Butterfly Maple

'Butterfly' Variegated Japanese Maple

Her teacher's certainty it must be Mabel
Made Maple first take notice of her name.
She asked her father & he told her, "Maple --
Maple is right."
"But teacher told the school
There's no such name."
"Teachers don't know as much
As fathers about children, you tell teacher.
You tell her that it's M-A-P-L-E.
Your mother named you. You & she just saw
Each other in passing in the room upstairs,
One coming this way into life, & one
Going the other out of life -- you know?
So you can't have much recollection of her.
She had been having a long look at you.
She put her finger in your cheek so hard
It must have made your dimple there, & said,
'Maple.' I said it too: 'Yes, for her name.'
She nodded. So we're sure there's no mistake.

-Robert Frost


'Butterfly' variegated Japanese maple wants a bright-shade area & can be leaf-burned in too much sun.

It is hardy & reliable, with leaves a light green or bluish grey-green, edged in white. Variegation can have a different effect tree to tree & even on a single tree month to month. The white portion often has tinges of pink in early spring, magenta in autumn, but in the main this is green & white variegation.

Its early spring flowers are bright red but very small & only of interest with close inspection.

Butterfly MapleThe tree's form tends to be upright, vase-shaped, & narrow. It is slow growing to about ten feet high in ten years, eventually as high as fifteen or even twenty feet though such big specimens are not often encountered.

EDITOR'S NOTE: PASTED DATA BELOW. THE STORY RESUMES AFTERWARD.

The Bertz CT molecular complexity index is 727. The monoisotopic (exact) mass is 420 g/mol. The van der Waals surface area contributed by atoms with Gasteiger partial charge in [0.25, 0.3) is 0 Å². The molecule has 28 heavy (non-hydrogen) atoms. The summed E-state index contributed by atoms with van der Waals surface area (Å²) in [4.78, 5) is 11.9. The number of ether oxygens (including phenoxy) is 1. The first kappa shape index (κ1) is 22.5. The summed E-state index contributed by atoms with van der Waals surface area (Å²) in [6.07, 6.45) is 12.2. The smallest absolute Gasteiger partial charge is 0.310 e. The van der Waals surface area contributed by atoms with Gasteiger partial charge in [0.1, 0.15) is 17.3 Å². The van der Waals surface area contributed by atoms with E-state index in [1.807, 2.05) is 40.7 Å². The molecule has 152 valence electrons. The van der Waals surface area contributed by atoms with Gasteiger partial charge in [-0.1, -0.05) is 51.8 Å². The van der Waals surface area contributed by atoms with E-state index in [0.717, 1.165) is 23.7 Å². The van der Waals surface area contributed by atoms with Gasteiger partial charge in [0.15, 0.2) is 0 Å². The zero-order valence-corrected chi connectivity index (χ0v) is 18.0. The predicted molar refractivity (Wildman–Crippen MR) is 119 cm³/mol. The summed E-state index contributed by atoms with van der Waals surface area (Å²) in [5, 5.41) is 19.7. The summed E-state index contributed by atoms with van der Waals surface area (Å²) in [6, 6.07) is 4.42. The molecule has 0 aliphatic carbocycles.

As it matures it gets more densely leafed & broader, so that a ten-foot high specimen can be six or eight feet wide; but for a long while it will be narrow & delicately twiggy.

'Butterfly' is a recipient of the Award of Garden Merit from the Royal Horticultural Society, & the Award of Merit from The Netherlands. It was developed at Koichiro Wada Nursery in Japan.

Reliable records date it only to 1938, but it is believed really to be a much older cultivar. It is of the "Matsurmurai Group," that is, of the subspecies A. palmatum matsumurae which has given rise to so many uniquely colored cultivars, some of them so unusual one to the next it seems difficult to fathom how they could all be Matsumuraes. They have in common deeply cut leaf lobes, divided at least two-thirds the length of the leaves.

I photographed 'Butterfly' at a friend's house where I do some landscaping. It is shaded by Douglas fir & a Western cedar, so it has the protection it prefers, but very bright for shade.

It is shown in the first photo before mid-April when leaves are just emerging but not yet very large. The second photo shows the maturing leaves with creamy-white margins.

Like all Japanese maples, it wants moist well-drained acid humusy soil. It can be grown in zones six through eight. Japanese maples are very hardy trees for the Pacific Northwest though in zones less moderate in their winter & summer temperatures, they can be difficult.


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